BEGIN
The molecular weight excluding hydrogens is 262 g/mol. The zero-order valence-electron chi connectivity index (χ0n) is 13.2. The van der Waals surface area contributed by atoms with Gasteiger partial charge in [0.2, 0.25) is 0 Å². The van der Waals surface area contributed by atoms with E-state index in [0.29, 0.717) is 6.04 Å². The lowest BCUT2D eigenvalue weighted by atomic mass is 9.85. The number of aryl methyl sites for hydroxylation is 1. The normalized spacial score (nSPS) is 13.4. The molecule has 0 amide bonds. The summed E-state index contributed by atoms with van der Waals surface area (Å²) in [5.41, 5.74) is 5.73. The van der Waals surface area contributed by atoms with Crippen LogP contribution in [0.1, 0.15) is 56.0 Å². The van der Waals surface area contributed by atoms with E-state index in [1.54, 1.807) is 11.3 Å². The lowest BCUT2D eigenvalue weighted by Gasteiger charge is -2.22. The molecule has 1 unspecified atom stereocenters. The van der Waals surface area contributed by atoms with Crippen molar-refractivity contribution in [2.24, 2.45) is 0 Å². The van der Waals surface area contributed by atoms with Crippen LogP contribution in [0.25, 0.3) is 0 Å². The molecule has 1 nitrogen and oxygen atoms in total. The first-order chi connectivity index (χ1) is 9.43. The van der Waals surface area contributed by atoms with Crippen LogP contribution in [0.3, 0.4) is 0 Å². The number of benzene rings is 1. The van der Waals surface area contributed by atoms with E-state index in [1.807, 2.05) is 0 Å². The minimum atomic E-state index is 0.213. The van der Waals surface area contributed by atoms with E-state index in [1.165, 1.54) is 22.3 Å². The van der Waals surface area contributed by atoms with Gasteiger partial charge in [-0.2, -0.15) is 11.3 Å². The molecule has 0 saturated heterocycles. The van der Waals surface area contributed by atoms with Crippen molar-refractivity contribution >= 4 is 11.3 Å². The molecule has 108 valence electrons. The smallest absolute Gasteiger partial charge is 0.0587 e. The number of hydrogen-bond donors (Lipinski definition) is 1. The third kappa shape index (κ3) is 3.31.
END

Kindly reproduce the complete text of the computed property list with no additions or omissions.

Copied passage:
The molecular weight excluding hydrogens is 262 g/mol. The zero-order valence-electron chi connectivity index (χ0n) is 13.2. The van der Waals surface area contributed by atoms with Gasteiger partial charge in [0.2, 0.25) is 0 Å². The van der Waals surface area contributed by atoms with E-state index in [0.29, 0.717) is 6.04 Å². The lowest BCUT2D eigenvalue weighted by atomic mass is 9.85. The number of aryl methyl sites for hydroxylation is 1. The normalized spacial score (nSPS) is 13.4. The molecule has 0 amide bonds. The summed E-state index contributed by atoms with van der Waals surface area (Å²) in [5.41, 5.74) is 5.73. The van der Waals surface area contributed by atoms with Crippen LogP contribution in [0.1, 0.15) is 56.0 Å². The van der Waals surface area contributed by atoms with E-state index in [1.54, 1.807) is 11.3 Å². The lowest BCUT2D eigenvalue weighted by Gasteiger charge is -2.22. The molecule has 1 unspecified atom stereocenters. The van der Waals surface area contributed by atoms with Crippen molar-refractivity contribution in [2.24, 2.45) is 0 Å². The van der Waals surface area contributed by atoms with Crippen LogP contribution in [0.25, 0.3) is 0 Å². The molecule has 1 nitrogen and oxygen atoms in total. The first-order chi connectivity index (χ1) is 9.43. The van der Waals surface area contributed by atoms with Crippen LogP contribution in [0.3, 0.4) is 0 Å². The number of benzene rings is 1. The van der Waals surface area contributed by atoms with E-state index in [1.807, 2.05) is 0 Å². The minimum atomic E-state index is 0.213. The van der Waals surface area contributed by atoms with E-state index in [1.165, 1.54) is 22.3 Å². The van der Waals surface area contributed by atoms with Gasteiger partial charge in [-0.2, -0.15) is 11.3 Å². The molecule has 0 saturated heterocycles. The van der Waals surface area contributed by atoms with Crippen molar-refractivity contribution >= 4 is 11.3 Å². The molecule has 108 valence electrons. The smallest absolute Gasteiger partial charge is 0.0587 e. The number of hydrogen-bond donors (Lipinski definition) is 1. The third kappa shape index (κ3) is 3.31.